I’d say a ‘hard’ perspective on narrative is based on the assumption that there are some facts out there in the stories and the researcher’s job is to find those facts. A ‘soft’ perspective on narrative considers the unique story, told in a particular way to a particular audience and asks “why did the narrator tell the story in this way to this person at this time and in this place – and why did he/she leave out of their story and why?”.

 

♦ What would you recommend for people convinced in the value of qualitative and narrative approaches in order to be more successful in the goal to bring better health care for individuals and populations?

 

First, don’t get angry that some people don’t value narrative approaches. It often takes some really good examples to show them. And you must SHOW, not TELL, what narrative adds. I recently wrote a monograph for the World Health Organisation on the value of narrative evidence. About half the monograph was taken up with three detailed examples. One example was mental health in refugees and asylum seekers. There are lots of quantitative statistics describing the scale of the problem and categorising people into ‘depression’, ‘post-traumatic stress disorder’, ‘psychosis’ and so on, but these very dry data do not convey the actual experience of mental health problems and other mental distress in displaced people. Fortunately, there has been some excellent work on this topic by some qualitative researchers, and I was able to cite this to illustrate what narrative research can add.

 

(To download the monograph: http://www.euro.who.int/en/data-and-evidence/evidence-informed-policy-making/publications/2016/cultural-contexts-of-health-the-use-of-narrative-research-in-the-health-sector-2016.)

 

♦ Talking about personal stories and narratives, has any personal (family) experience with illness help you keep in track with medicine´s and health care system’s goals?

 

Yes. I have lectured about my experience of major trauma two years ago (see youtube: https://www.youtube.com/watch?v=qYvdhA697jI&list=PLPdZt8Yjl_fCdMQiFysZUAgGlFz2g2t-T&index=5). I also had early breast cancer a year ago so I have experienced mastectomy, chemotherapy, molecular targeted therapy (Herceptin) and plastic surgery reconstruction – as well as septicaemia as a complication of chemotherapy. Indeed, I’d say I now qualify as an “expert patient” after so many operations and medications! Seriously, I owe my life to EBM and am lucky to be looking forward to the future after a disease that would have killed me 40 years ago. My own predicted prognosis is greater than 99% disease-free survival at ten years.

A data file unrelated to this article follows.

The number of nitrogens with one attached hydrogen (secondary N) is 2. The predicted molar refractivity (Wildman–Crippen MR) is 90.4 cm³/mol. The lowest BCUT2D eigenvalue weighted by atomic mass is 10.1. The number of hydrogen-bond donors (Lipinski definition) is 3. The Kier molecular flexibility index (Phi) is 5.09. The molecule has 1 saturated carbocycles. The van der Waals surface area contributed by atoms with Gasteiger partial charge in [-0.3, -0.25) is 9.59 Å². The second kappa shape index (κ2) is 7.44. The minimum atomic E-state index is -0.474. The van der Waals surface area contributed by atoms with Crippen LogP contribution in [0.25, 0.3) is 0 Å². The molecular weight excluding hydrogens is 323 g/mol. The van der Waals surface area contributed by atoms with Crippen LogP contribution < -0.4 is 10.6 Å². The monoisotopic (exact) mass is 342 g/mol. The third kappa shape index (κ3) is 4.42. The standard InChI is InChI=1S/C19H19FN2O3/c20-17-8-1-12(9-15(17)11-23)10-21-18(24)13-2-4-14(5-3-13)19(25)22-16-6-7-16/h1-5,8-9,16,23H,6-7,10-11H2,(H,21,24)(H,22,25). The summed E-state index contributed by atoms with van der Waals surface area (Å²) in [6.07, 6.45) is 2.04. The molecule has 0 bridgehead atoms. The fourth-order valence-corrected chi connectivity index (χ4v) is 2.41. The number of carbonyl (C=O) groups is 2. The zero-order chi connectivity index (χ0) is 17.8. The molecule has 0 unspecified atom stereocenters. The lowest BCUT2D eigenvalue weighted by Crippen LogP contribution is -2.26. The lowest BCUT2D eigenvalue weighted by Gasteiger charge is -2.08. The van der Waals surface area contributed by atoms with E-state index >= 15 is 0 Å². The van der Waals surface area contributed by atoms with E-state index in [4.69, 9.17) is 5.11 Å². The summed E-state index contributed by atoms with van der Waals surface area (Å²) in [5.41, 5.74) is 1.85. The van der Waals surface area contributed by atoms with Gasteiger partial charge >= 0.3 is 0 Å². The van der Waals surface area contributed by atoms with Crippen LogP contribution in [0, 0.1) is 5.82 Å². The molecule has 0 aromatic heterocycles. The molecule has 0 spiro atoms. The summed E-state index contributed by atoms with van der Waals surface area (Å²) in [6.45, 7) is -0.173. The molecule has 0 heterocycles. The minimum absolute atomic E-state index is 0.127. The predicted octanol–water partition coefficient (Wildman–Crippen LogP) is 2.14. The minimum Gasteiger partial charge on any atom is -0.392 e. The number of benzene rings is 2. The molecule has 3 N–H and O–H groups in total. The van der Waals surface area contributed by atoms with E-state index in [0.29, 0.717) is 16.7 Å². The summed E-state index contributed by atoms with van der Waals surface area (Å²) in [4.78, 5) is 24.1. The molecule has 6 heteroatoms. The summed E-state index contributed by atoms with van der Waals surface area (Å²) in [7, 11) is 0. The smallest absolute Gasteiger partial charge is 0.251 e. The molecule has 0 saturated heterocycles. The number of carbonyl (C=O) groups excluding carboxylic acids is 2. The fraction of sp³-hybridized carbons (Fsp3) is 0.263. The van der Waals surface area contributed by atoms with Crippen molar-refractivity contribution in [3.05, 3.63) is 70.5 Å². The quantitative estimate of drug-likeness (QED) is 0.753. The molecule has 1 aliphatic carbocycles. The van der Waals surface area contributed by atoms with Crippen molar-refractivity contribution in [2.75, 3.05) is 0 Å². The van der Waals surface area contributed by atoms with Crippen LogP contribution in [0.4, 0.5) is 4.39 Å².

♦ That’s is a challenging experience. All our sympathies for the future. Along this first-person experience. Has being an “expert patient” strengthen your commitment or shift in any way your “business as usual” to a rearrangement of priorities as health care professional / researcher?

 

I gained a lot from being part of an online community of other cancer patients. The doctors and nurses who prescribe and administer chemotherapy can’t tell you how to cope with it – but other patients can. As I say in my forthcoming book, these support communities are an important element of evidence-based healthcare, since support from other patients increases adherence to life-saving medication and reduces side effects.

 

In terms of my personal priorities, I was told that after cancer, I may decide to reduce my working hours – for example, work part time – but this hasn’t happened. I love my job and am back working 12-hour days. I have no desire to retire or “take it easy”. The research evidence suggests that after breast cancer treatment, there is a danger of developing chronic fatigue syndrome, but I didn’t get it. I think this was for three reasons: first, I have a great marriage and my husband was wonderfully supportive, so I didn’t get depressed or melancholic. Second, I did take my doctor’s advice for the first six months and finished work at 4 pm. Sometimes I went home and slept for a few hours before supper! So although I was working a full “normal day” I didn’t add on the extra academic hours for many months after finishing treatment. And third, because I’m in a senior position at Oxford, I have a lot of control over my workload and the things I do. If I’m having a bad week, I can just defer or delegate things.